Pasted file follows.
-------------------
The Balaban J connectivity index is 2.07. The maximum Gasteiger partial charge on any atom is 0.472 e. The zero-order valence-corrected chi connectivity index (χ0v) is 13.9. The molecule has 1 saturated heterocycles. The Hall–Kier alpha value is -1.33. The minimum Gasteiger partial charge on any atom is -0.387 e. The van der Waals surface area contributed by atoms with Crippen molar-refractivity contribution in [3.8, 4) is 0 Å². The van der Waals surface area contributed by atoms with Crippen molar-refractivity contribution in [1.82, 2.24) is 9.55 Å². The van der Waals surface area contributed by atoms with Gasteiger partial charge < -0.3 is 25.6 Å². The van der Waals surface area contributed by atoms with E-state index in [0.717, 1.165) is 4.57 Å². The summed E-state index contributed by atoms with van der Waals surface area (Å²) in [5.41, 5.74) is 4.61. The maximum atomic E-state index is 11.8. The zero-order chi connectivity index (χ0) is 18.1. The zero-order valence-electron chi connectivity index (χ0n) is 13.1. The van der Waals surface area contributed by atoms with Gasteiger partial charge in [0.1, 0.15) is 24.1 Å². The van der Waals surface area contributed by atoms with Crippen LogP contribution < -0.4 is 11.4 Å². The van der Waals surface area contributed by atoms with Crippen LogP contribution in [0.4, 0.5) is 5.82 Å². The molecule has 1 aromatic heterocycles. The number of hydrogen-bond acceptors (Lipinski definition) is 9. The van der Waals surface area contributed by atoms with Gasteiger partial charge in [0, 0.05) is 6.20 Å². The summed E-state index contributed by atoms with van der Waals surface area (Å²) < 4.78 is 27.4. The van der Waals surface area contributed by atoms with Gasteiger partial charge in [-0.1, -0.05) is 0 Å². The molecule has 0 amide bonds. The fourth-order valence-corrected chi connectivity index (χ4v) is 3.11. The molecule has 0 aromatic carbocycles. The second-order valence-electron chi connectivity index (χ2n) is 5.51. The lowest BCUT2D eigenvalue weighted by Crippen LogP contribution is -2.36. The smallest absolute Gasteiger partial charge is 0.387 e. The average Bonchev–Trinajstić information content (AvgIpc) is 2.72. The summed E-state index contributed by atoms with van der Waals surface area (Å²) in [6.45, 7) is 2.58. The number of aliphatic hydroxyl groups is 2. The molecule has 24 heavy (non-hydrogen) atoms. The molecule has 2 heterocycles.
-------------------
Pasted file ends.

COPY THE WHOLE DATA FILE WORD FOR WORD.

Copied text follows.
The Balaban J connectivity index is 2.07. The maximum Gasteiger partial charge on any atom is 0.472 e. The zero-order valence-corrected chi connectivity index (χ0v) is 13.9. The molecule has 1 saturated heterocycles. The Hall–Kier alpha value is -1.33. The minimum Gasteiger partial charge on any atom is -0.387 e. The van der Waals surface area contributed by atoms with Crippen molar-refractivity contribution in [3.8, 4) is 0 Å². The van der Waals surface area contributed by atoms with Crippen molar-refractivity contribution in [1.82, 2.24) is 9.55 Å². The van der Waals surface area contributed by atoms with Gasteiger partial charge < -0.3 is 25.6 Å². The van der Waals surface area contributed by atoms with E-state index in [0.717, 1.165) is 4.57 Å². The summed E-state index contributed by atoms with van der Waals surface area (Å²) in [5.41, 5.74) is 4.61. The maximum atomic E-state index is 11.8. The zero-order chi connectivity index (χ0) is 18.1. The zero-order valence-electron chi connectivity index (χ0n) is 13.1. The van der Waals surface area contributed by atoms with Gasteiger partial charge in [0.1, 0.15) is 24.1 Å². The van der Waals surface area contributed by atoms with Crippen LogP contribution < -0.4 is 11.4 Å². The van der Waals surface area contributed by atoms with Crippen LogP contribution in [0.4, 0.5) is 5.82 Å². The molecule has 1 aromatic heterocycles. The number of hydrogen-bond acceptors (Lipinski definition) is 9. The van der Waals surface area contributed by atoms with Gasteiger partial charge in [0, 0.05) is 6.20 Å². The summed E-state index contributed by atoms with van der Waals surface area (Å²) < 4.78 is 27.4. The van der Waals surface area contributed by atoms with Gasteiger partial charge in [-0.1, -0.05) is 0 Å². The molecule has 0 amide bonds. The fourth-order valence-corrected chi connectivity index (χ4v) is 3.11. The molecule has 0 aromatic carbocycles. The second-order valence-electron chi connectivity index (χ2n) is 5.51. The lowest BCUT2D eigenvalue weighted by Crippen LogP contribution is -2.36. The smallest absolute Gasteiger partial charge is 0.387 e. The average Bonchev–Trinajstić information content (AvgIpc) is 2.72. The summed E-state index contributed by atoms with van der Waals surface area (Å²) in [6.45, 7) is 2.58. The number of aliphatic hydroxyl groups is 2. The molecule has 24 heavy (non-hydrogen) atoms. The molecule has 2 heterocycles.